Tril was originally identified as a co-receptor that interacts with Tlr3 and Tlr4 to activate the NF-κB transcription complex during innate immunity (Carpenter et al., 2009, 2011), but it is not known whether it functions in concert with Tlrs in all contexts. In Drosophila, Toll-mediated activation of NF-κB plays an essential role in dorsoventral patterning by inducing expression of Bmp antagonists and repressing expression of decapentaplegic, the fly ortholog of bmp2/4 (Hong et al., 2008). There is some evidence that a homologous, maternally controlled Tlr pathway contributes to dorsal/ventral patterning in Xenopus (Prothmann et al., 2000) but Tril does not participate in this process since it functions zygotically to promote, rather than repress, Bmp signaling. To date, there is no evidence in any model system that Tlr-mediated activation of NF-κB is required to promote Bmp signaling during primitive hematopoiesis. Furthermore, we find no evidence that NF-κB activity is impaired in Tril morphants. However, Tlrs activate a diverse array of adaptor proteins, ubiquitin ligases and kinases in a context-dependent manner (Gay et al., 2014) and it is possible Tril functions in concert with Tlrs to activate a similar pathway that culminates in degradation of Smad7.
In contrast to the hematopoietic defects observed in Xenopus Tril morphants, mice lacking tril show impaired cytokine production in the brain in response to infection, but do not show gross developmental defects (Wochal et al., 2014). Tril may have subtle functions during mammalian development that have not yet been examined or other molecules present in mice, but not in Xenopus, may compensate for loss of Tril. Further studies will be required to determine whether Tril regulates Smad7 protein levels in mammals as it does in Xenopus.
MATERIALS AND METHODS
Xenopus embryo culture and manipulation
Animal procedures followed protocols approved by the University of Utah Institutional Animal Care and Use Committee. Embryos were obtained, microinjected and cultured as described (Moon and Christian, 1989). Embryo explants, tissue dissections and microarray analysis were performed as described (Mimoto et al., 2015). Embryos were stained for β-galactosidase activity using Red-gal (Research Organics) and processed for in situ hybridization as described (Harland, 1991), except that the vitelline coat was not removed prior to fixation and BM purple (Roche) was used as a substrate.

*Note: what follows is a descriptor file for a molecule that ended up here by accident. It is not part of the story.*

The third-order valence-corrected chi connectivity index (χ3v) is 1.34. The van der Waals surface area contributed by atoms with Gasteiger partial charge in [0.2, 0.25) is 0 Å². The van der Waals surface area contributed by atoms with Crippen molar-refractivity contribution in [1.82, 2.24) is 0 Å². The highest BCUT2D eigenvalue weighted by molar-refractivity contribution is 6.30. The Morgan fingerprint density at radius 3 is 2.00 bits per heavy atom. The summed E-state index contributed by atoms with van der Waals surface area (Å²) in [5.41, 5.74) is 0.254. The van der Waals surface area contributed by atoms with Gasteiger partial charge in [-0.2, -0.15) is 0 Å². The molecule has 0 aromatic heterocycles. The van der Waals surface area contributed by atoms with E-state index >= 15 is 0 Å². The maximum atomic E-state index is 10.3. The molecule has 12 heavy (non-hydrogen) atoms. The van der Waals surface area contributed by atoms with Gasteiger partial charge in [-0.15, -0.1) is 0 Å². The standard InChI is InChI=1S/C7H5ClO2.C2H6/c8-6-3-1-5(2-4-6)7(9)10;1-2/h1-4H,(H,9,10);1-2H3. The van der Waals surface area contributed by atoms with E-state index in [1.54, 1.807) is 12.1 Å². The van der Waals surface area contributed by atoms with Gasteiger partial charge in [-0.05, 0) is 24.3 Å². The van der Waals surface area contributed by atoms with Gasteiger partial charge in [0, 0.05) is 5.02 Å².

Morpholinos and cDNA constructs
A Xenopus tril cDNA was obtained using PCR-based approaches. NCBI accession numbers for tril.S and tril.L are KX377965 and KX377966, respectively. Gata2 (Dalgin et al., 2007), Smad7 (Choi et al., 2008), control and Tril MOs (Tril MO1: 5′-CCAAAATCTGGGCATCACCTTTC and Tril MO2: 5′-TCCCAAACTGCTTAAACTGTCAGCT) were purchased from Gene Tools (Philomath, OR). Mutant forms of Smad7-Myc have been described (Nakayama et al., 2001) except for Smad7K3A, which was generated using a QuikChange II XL site-directed mutagenesis kit (Agilent Technologies).
Embryos were lysed in TNSG (20 mM Tris-HCl, pH 8.0, 137 mM NaCl, 10% glycerol, 1% NP-40; Hwang et al., 2013) or Triton X-100 lysis buffer (Choi and Han, 2005) containing HALT protease and phosphatase inhibitor cocktail (Thermo Fisher Scientific). Immunoblots were performed as described (Kwon and Christian, 2011) with the following antibodies: anti-phospho-Smad1/5 (Cell Signaling 9511S; 1:1000), anti-total Smad1/5 (Cell Signaling 9516; 1:1000), anti-Myc epitope [Developmental Studies Hybridoma Bank (DSHB), clone 9E10; 1:1000], anti-Flag epitope (Sigma clone M2, F1804; 1:1000), anti-phospho-ERK (Cell Signaling, 9106; 1:2000), anti-ERK (Cell Signaling 9102; 1:2000), and anti-β-Actin (Sigma A2066; 1:10,000).
Ectodermal explants were fixed in 4% paraformaldehyde in PBS for 1 h at room temperature, washed three times in PBS for 15 min, incubated with anti-Myc antibody (DSHB, clone 9E10; 1:100) in PBT (1× PBS+0.1% Triton X-100) containing 10% sheep serum overnight at 4°C, followed by three 15 min washes in PBT. Explants were then incubated with Alexa Fluor 488-conjugated secondary antibody (Invitrogen, A11029; 1:1000) for 2 h at room temperature, washed three times in PBT for 15 min, and nuclei were stained with DAPI.
Analysis of RNA
NIH ImageJ software was used to quantify band intensities. A Student's t-test was used to compare differences in gene expression or protein levels between two groups. Differences in subcellular localization of Smad7 were analyzed using GraphPad software to conduct two-way ANOVA followed by a Bonferroni multiple comparisons test. Differences with P<0.05 were considered statistically significant.
We thank Anne Martin for generating Fig. 6 and Chris Gregg, Kathryn Moore and Sungjin Park for helpful comments on the manuscript.
Y.S.G. and J.L.C. designed and performed research, analyzed data and wrote the paper, S.K., M.S.M. and Y.X. performed research and analyzed data.
cDNA sequences for Xenopus tril.S and tril.L are available in GenBank with accession numbers KX377965 and KX377966, respectively.
This work was supported by the National Institute of Child Health and Human Development [RO1HD067473 and RO3HD050242 to J.L.C., T32HD049309 to M.S.M.]; National Institute of Diabetes and Digestive and Kidney Diseases [T32DK007115 to Y.S.G.]; the Huntsman Cancer Foundation and the National Cancer Institute [P30CA042014]. This work utilized DNA, peptide and imaging shared resources supported by the Huntsman Cancer Foundation and the National Cancer Institute [P30CA042014]. The content is solely the responsibility of the authors and does not represent the official views of the National Institutes of Health. Deposited in PMC for release after 12 months.
The authors declare no competing or financial interests.